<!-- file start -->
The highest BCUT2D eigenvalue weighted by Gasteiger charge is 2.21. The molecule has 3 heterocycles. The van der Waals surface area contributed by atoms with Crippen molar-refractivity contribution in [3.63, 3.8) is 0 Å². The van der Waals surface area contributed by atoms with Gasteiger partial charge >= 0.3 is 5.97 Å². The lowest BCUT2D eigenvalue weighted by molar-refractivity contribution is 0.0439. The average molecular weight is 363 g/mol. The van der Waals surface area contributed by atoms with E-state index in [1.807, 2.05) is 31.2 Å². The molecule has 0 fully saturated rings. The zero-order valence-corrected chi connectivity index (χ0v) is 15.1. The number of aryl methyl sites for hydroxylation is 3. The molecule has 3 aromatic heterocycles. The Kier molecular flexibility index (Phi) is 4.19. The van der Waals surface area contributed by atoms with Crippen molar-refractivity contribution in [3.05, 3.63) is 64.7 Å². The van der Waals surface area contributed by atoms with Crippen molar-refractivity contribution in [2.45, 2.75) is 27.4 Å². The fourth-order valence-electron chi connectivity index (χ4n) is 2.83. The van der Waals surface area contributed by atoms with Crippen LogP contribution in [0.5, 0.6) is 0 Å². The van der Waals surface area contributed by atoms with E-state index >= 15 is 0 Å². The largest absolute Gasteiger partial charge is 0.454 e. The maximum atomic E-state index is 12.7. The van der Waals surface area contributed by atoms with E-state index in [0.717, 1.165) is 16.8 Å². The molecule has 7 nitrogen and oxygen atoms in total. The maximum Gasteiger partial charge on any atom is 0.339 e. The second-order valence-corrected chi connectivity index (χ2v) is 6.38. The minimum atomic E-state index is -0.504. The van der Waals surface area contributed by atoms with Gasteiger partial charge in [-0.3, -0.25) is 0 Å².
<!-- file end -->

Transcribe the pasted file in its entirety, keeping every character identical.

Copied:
The highest BCUT2D eigenvalue weighted by Gasteiger charge is 2.21. The molecule has 3 heterocycles. The van der Waals surface area contributed by atoms with Crippen molar-refractivity contribution in [3.63, 3.8) is 0 Å². The van der Waals surface area contributed by atoms with Gasteiger partial charge >= 0.3 is 5.97 Å². The lowest BCUT2D eigenvalue weighted by molar-refractivity contribution is 0.0439. The average molecular weight is 363 g/mol. The van der Waals surface area contributed by atoms with E-state index in [1.807, 2.05) is 31.2 Å². The molecule has 0 fully saturated rings. The zero-order valence-corrected chi connectivity index (χ0v) is 15.1. The number of aryl methyl sites for hydroxylation is 3. The molecule has 3 aromatic heterocycles. The Kier molecular flexibility index (Phi) is 4.19. The van der Waals surface area contributed by atoms with Crippen molar-refractivity contribution in [3.05, 3.63) is 64.7 Å². The van der Waals surface area contributed by atoms with Crippen molar-refractivity contribution in [2.45, 2.75) is 27.4 Å². The fourth-order valence-electron chi connectivity index (χ4n) is 2.83. The van der Waals surface area contributed by atoms with Crippen LogP contribution in [0.5, 0.6) is 0 Å². The van der Waals surface area contributed by atoms with E-state index >= 15 is 0 Å². The largest absolute Gasteiger partial charge is 0.454 e. The maximum atomic E-state index is 12.7. The van der Waals surface area contributed by atoms with E-state index in [0.717, 1.165) is 16.8 Å². The molecule has 7 nitrogen and oxygen atoms in total. The maximum Gasteiger partial charge on any atom is 0.339 e. The second-order valence-corrected chi connectivity index (χ2v) is 6.38. The minimum atomic E-state index is -0.504. The van der Waals surface area contributed by atoms with Gasteiger partial charge in [-0.3, -0.25) is 0 Å².